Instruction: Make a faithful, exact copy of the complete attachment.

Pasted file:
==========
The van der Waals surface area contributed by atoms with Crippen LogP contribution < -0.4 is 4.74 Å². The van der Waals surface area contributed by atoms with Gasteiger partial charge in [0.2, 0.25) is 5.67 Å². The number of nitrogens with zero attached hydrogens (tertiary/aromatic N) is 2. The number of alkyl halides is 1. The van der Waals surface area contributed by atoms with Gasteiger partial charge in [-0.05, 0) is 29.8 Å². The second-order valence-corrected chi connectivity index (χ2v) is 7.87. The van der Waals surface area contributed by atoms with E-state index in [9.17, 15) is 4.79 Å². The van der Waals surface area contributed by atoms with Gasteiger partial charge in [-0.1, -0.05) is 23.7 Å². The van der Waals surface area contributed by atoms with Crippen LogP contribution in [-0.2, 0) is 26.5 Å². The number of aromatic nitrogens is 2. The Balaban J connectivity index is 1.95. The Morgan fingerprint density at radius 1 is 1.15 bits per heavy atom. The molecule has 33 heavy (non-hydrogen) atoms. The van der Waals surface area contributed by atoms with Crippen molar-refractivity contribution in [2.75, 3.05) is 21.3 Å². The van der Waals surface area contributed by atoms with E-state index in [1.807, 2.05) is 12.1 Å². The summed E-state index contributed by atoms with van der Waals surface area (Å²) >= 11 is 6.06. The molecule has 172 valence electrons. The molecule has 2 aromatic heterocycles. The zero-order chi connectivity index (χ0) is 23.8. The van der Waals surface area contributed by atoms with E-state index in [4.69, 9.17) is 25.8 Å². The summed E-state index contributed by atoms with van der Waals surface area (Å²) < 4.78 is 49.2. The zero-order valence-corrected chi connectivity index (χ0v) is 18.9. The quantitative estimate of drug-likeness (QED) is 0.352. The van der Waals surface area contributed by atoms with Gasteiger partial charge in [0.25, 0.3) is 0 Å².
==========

The van der Waals surface area contributed by atoms with Crippen LogP contribution < -0.4 is 4.74 Å². The van der Waals surface area contributed by atoms with Gasteiger partial charge in [0.2, 0.25) is 5.67 Å². The number of nitrogens with zero attached hydrogens (tertiary/aromatic N) is 2. The number of alkyl halides is 1. The van der Waals surface area contributed by atoms with Gasteiger partial charge in [-0.05, 0) is 29.8 Å². The second-order valence-corrected chi connectivity index (χ2v) is 7.87. The van der Waals surface area contributed by atoms with E-state index in [9.17, 15) is 4.79 Å². The van der Waals surface area contributed by atoms with Gasteiger partial charge in [-0.1, -0.05) is 23.7 Å². The van der Waals surface area contributed by atoms with Crippen LogP contribution in [-0.2, 0) is 26.5 Å². The number of aromatic nitrogens is 2. The Balaban J connectivity index is 1.95. The Morgan fingerprint density at radius 1 is 1.15 bits per heavy atom. The molecule has 33 heavy (non-hydrogen) atoms. The van der Waals surface area contributed by atoms with Crippen molar-refractivity contribution in [2.75, 3.05) is 21.3 Å². The van der Waals surface area contributed by atoms with E-state index in [1.807, 2.05) is 12.1 Å². The summed E-state index contributed by atoms with van der Waals surface area (Å²) >= 11 is 6.06. The molecule has 172 valence electrons. The molecule has 2 aromatic heterocycles. The zero-order chi connectivity index (χ0) is 23.8. The van der Waals surface area contributed by atoms with E-state index in [4.69, 9.17) is 25.8 Å². The summed E-state index contributed by atoms with van der Waals surface area (Å²) < 4.78 is 49.2. The zero-order valence-corrected chi connectivity index (χ0v) is 18.9. The quantitative estimate of drug-likeness (QED) is 0.352. The van der Waals surface area contributed by atoms with Gasteiger partial charge in [0.25, 0.3) is 0 Å².